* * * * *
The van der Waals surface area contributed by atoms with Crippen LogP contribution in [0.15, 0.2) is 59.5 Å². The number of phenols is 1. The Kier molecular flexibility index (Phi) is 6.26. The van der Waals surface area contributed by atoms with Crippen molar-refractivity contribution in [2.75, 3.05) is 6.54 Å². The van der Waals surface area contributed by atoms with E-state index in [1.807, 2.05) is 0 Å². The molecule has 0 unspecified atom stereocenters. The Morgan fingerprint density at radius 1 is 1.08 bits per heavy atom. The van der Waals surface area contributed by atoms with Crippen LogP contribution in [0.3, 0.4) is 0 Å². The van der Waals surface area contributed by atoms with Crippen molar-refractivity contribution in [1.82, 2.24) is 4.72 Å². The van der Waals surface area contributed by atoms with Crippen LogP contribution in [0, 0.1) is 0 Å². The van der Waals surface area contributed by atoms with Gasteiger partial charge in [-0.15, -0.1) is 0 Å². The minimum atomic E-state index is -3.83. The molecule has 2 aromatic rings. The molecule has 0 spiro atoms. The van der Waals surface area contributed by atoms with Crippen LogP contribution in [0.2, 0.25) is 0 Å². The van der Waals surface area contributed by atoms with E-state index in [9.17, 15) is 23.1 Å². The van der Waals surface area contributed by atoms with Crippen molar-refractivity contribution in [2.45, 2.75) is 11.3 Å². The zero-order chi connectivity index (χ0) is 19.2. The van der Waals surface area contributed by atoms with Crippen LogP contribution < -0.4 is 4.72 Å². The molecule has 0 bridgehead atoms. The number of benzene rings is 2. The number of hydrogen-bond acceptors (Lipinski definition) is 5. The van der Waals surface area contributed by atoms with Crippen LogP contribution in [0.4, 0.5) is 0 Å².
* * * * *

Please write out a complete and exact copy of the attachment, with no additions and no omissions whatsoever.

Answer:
The van der Waals surface area contributed by atoms with Crippen LogP contribution in [0.15, 0.2) is 59.5 Å². The number of phenols is 1. The Kier molecular flexibility index (Phi) is 6.26. The van der Waals surface area contributed by atoms with Crippen molar-refractivity contribution in [2.75, 3.05) is 6.54 Å². The van der Waals surface area contributed by atoms with E-state index in [1.807, 2.05) is 0 Å². The molecule has 0 unspecified atom stereocenters. The Morgan fingerprint density at radius 1 is 1.08 bits per heavy atom. The van der Waals surface area contributed by atoms with Crippen LogP contribution in [0.3, 0.4) is 0 Å². The van der Waals surface area contributed by atoms with Crippen molar-refractivity contribution in [1.82, 2.24) is 4.72 Å². The van der Waals surface area contributed by atoms with Crippen LogP contribution in [0, 0.1) is 0 Å². The van der Waals surface area contributed by atoms with Gasteiger partial charge in [-0.15, -0.1) is 0 Å². The minimum atomic E-state index is -3.83. The molecule has 2 aromatic rings. The molecule has 0 spiro atoms. The van der Waals surface area contributed by atoms with Crippen LogP contribution in [0.2, 0.25) is 0 Å². The van der Waals surface area contributed by atoms with E-state index in [9.17, 15) is 23.1 Å². The van der Waals surface area contributed by atoms with Crippen molar-refractivity contribution in [2.45, 2.75) is 11.3 Å². The zero-order chi connectivity index (χ0) is 19.2. The van der Waals surface area contributed by atoms with Crippen LogP contribution < -0.4 is 4.72 Å². The molecule has 0 bridgehead atoms. The number of benzene rings is 2. The number of hydrogen-bond acceptors (Lipinski definition) is 5. The van der Waals surface area contributed by atoms with Crippen LogP contribution in [0.4, 0.5) is 0 Å².